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    I'm in the middle of the final weeks of classes, not to mention work (with a very understanding boss) with 2.5 more weeks until the wedding, and I CANNOT imagine planning a honeymoon on top of it! It would break me. :fragile:

    My aunt donated her numerous Marriott points for us to take a honeymoon at the end of the summer to Kauai. :) IIRC my best friend hasn't take a honeymoon yet, and they've been married a year. :p

    Alf did say we could do a short mini-honeymoon after my classes are done. We'll probably rent a small RV and go to Joshua Tree or something. It still wouldn't be an immediate trip, because I still have 2 weeks of classes after the wedding, but it's still sooner than August. :p
     
    Last edited: Apr 4, 2013
  6. Anita18

    Anita18 Well-Known Member

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    Also, honestly the only reason why I DIDN'T elope (considering both Alf and I are introverted hermits and have never thrown a party before), was because I wanted to make stuff for it. :shuffle: It was the perfect excuse to make what I never would have otherwise! :lol: When would I be 100% in charge of fancy invitations or cake topper or table centerpieces? :rofl:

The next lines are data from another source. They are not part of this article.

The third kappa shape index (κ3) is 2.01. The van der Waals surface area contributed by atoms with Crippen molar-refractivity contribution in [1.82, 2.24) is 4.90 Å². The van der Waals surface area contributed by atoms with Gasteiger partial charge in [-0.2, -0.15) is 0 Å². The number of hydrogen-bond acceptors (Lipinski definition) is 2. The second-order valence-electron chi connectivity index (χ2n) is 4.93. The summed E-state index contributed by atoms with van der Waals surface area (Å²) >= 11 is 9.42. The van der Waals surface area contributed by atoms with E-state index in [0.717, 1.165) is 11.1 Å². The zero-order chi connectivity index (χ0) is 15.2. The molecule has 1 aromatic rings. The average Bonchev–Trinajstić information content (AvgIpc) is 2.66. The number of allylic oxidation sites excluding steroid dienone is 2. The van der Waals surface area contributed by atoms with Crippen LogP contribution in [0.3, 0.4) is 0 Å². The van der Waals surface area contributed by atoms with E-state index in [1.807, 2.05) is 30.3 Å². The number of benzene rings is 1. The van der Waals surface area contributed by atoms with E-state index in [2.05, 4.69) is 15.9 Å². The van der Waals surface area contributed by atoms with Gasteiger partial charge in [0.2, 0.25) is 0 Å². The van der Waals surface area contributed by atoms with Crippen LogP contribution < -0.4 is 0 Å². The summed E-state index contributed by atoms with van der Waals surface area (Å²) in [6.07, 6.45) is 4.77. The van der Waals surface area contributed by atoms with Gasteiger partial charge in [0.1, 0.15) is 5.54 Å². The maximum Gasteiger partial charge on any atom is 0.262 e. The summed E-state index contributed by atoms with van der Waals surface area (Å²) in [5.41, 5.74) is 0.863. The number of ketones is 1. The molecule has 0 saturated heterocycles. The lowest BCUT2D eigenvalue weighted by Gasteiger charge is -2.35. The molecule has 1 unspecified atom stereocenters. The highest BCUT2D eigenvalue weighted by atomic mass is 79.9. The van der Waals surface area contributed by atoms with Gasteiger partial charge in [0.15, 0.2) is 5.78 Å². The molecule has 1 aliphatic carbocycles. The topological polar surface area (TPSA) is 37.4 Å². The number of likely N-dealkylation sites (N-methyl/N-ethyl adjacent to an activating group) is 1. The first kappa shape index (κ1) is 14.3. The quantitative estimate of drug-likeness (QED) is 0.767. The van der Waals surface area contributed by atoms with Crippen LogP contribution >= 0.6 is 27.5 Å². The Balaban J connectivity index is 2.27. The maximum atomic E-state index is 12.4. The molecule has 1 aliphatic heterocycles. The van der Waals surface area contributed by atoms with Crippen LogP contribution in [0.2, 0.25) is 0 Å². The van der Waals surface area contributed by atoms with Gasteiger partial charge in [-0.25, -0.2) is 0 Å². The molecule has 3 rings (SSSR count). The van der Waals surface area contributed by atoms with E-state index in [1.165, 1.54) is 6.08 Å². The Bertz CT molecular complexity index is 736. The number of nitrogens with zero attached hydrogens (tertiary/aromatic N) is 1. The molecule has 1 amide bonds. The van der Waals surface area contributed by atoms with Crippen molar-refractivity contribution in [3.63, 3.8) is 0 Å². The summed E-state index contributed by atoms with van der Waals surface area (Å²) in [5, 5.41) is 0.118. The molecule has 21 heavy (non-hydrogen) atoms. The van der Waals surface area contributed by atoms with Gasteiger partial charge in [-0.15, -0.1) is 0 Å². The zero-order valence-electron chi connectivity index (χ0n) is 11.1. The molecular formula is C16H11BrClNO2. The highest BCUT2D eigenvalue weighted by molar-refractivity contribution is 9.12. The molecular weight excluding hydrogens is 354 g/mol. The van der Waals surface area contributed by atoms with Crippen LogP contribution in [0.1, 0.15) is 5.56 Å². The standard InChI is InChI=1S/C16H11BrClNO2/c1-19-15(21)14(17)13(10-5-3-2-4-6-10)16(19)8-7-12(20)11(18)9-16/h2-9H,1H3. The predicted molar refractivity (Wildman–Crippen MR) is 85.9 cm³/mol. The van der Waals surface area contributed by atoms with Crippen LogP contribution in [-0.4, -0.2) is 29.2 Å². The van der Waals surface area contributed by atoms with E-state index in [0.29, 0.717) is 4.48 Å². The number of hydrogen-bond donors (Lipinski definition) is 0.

My mom agrees, she's enjoying the crafting much more than the seeing of family. :p Or rather, the organizing of seeing said family...
     
  7. Jenny

    Jenny From the Bloc

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    I think you've both missed my point about honeymoons, but whatever, to each his own.